In what could be an historic declaration of unity by a majority of the American states, 28 Republican governors – including Oklahoma’s Mary Fallin — have combined to argue for common principles in health care reform, including repeal of the most comprehensive health care law in U.S. history.
The chief executives wrote in response to a May 23 letter from U.S. Sen. Orrin Hatch of Utah and U.S. Rep. Fred Upton of Michigan regarding challenges facing the state Medicaid programs. In a letter that drew nationwide attention on Monday, June 13, the governors said, “the first step for a successful Medicaid transformation is the full repeal of the Patient Protection and Affordable Care Act (PPACA).”
Reflecting nuances in their approach, the governors wrote, “We agree that Medicaid should be reformed in a comprehensive and sustainable manner, not only to improve care for our nation’s vulnerable citizens, but also to address the inequities, inefficiencies, excess costs, fraud, waste and abuse that are unfortunately far too prevalent in the ‘all or nothing’ approach to Medicaid programs nationwide.”
Concerning the federal legislation enacted in 2010, popularly dubbed “ObamaCare,” the governors contended, “The delivery of health care ultimately is personal and local. However, we have witnessed over the years as federal funding has expanded, so has federal control. Time and again, states have been caught in more intensive federal constraints that add little to the value of quality of services being delivered and thwart the creativity of the states.
“Indeed, states have proven themselves to be real innovators in health care delivery while the federal government has operated Medicaid in a very prescriptive manner. This, plus extensive federal mandates, has forced states to manage their programs through one cumbersome, time consuming waiver at a time. States should not have to see waivers to manage their unique programs. We must reassess and focus our efforts on reshaping how health care is delivered through innovation, creativity and responsibility – all demonstrated capabilities of states. We must bring the antiquated Medicaid program into the 21st century and secure the program’s long-term integrity. This will only be made more difficult under the PPACA.”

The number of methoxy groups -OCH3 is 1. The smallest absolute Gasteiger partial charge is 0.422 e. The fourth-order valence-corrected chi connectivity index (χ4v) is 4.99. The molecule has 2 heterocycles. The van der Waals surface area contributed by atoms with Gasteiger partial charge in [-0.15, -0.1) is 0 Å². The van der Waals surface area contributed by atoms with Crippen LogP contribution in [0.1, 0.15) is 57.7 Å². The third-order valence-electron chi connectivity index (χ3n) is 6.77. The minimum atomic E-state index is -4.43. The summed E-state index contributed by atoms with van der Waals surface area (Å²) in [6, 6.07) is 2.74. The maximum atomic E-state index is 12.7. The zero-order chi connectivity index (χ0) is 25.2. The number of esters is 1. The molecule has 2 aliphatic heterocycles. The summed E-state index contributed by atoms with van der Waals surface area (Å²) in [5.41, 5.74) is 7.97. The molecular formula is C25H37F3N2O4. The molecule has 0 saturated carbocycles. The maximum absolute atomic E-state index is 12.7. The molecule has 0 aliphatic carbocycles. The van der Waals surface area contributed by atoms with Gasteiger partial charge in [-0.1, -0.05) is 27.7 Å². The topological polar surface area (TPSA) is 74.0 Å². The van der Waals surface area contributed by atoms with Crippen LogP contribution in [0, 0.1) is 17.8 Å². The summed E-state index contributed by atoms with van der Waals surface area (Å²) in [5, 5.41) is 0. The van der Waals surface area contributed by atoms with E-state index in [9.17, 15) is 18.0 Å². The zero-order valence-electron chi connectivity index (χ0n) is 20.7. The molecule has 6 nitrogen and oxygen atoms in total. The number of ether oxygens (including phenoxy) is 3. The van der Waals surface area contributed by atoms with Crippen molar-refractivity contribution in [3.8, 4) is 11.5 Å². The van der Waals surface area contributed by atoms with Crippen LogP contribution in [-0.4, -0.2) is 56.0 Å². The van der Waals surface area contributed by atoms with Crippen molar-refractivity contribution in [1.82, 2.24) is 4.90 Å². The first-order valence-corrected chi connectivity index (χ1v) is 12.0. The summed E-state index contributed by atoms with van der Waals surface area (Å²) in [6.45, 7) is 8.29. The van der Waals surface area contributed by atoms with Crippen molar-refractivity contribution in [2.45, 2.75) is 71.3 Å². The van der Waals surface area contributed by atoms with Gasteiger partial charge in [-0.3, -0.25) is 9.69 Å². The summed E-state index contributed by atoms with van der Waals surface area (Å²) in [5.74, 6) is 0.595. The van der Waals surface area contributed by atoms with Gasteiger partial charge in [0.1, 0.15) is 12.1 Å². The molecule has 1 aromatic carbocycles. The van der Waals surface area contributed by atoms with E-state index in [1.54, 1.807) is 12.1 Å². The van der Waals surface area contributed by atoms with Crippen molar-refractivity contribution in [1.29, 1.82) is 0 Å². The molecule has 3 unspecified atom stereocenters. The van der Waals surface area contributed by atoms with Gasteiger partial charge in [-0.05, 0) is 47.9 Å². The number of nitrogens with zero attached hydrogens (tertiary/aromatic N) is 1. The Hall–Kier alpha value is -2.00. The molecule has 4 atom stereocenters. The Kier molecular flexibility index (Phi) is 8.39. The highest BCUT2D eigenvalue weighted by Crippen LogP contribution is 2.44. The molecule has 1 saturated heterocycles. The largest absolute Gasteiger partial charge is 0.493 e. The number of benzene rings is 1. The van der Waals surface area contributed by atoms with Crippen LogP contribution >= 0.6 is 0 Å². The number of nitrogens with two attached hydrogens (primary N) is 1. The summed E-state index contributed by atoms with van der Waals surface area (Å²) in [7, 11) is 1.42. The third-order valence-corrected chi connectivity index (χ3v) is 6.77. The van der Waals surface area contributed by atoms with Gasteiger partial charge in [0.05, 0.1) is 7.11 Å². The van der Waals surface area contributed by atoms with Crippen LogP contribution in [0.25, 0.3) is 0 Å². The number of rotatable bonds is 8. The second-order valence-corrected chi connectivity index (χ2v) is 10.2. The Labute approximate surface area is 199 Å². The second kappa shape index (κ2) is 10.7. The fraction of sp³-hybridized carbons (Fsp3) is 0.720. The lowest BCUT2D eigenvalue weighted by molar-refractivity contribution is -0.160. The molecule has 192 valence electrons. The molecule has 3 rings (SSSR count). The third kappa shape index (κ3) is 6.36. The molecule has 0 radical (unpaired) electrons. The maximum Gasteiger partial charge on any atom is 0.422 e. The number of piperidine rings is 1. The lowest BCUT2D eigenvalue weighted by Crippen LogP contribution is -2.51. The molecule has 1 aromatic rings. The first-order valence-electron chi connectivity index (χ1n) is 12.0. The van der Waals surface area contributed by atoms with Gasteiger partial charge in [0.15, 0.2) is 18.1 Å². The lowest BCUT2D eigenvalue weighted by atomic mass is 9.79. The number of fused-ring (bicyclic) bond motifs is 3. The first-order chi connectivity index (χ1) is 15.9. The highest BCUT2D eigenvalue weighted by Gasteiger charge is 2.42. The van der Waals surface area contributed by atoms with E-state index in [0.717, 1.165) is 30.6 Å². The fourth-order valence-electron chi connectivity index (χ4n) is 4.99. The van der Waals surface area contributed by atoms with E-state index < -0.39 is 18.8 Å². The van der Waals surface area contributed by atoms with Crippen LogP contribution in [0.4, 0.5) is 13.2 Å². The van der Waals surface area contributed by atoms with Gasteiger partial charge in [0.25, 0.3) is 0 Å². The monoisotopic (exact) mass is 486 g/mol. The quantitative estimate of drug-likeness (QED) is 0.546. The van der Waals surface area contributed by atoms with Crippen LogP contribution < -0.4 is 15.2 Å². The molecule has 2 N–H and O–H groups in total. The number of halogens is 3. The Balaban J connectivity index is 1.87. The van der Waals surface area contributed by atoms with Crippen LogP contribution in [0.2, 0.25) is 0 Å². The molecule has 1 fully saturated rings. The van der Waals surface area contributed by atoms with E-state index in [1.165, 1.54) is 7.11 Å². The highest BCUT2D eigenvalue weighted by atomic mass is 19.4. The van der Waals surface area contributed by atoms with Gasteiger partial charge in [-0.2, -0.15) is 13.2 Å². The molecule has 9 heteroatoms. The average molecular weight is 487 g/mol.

The governors contend, in their survey of the policy challenges still ahead, that critical flaws in Medicaid pre-existed the controversial 2010 health care law.
They wrote in Monday’s letter, “Even prior to PPACA, Medicaid had become one of the most challenging components of the budget puzzle, consuming between 15 to 25 percent of most state spending. Moreover, a study published last year by the Deloitte Center for Health Solutions predicted, in a best case scenario, Medicaid’s proportion of state budgets by 2030 will consume up to 35 percent of spending in some states. At worst, it could nearly triple current spending levels. This consumption of state resources is crowding out other essential services such as education, public safety and even public health. This is not sustainable.”
Before listing key principles for reform, the governors wrote, “As Congress reviews the Medicaid program, it should provide states and territories a general healthcare framework where we can make necessary adjustments without constantly seeking permission from the federal government for changes that we already know work.
“Governors must be able to provide quality healthcare for our most vulnerable citizens while containing costs. As the economy changes year to year, Governors almost must be able to make program adjustments in a timely manner in order to maintain a healthcare safety net.”
The governors listed seven principles for reform stressing the need for changes based on the “needs, culture and values” of individual states, flexibility including block grants, accountability and transparency in financing, patient-centered programs, streamlined and simplified eligibility, choice in coverage, and other reforms.
Those signing the letter included Governors Mary Fallin of Oklahoma, Rick Perry of Texas, Chris Christie of New Jersey, Mitch Daniels of Indiana, and Nikki Haley of South Carolina.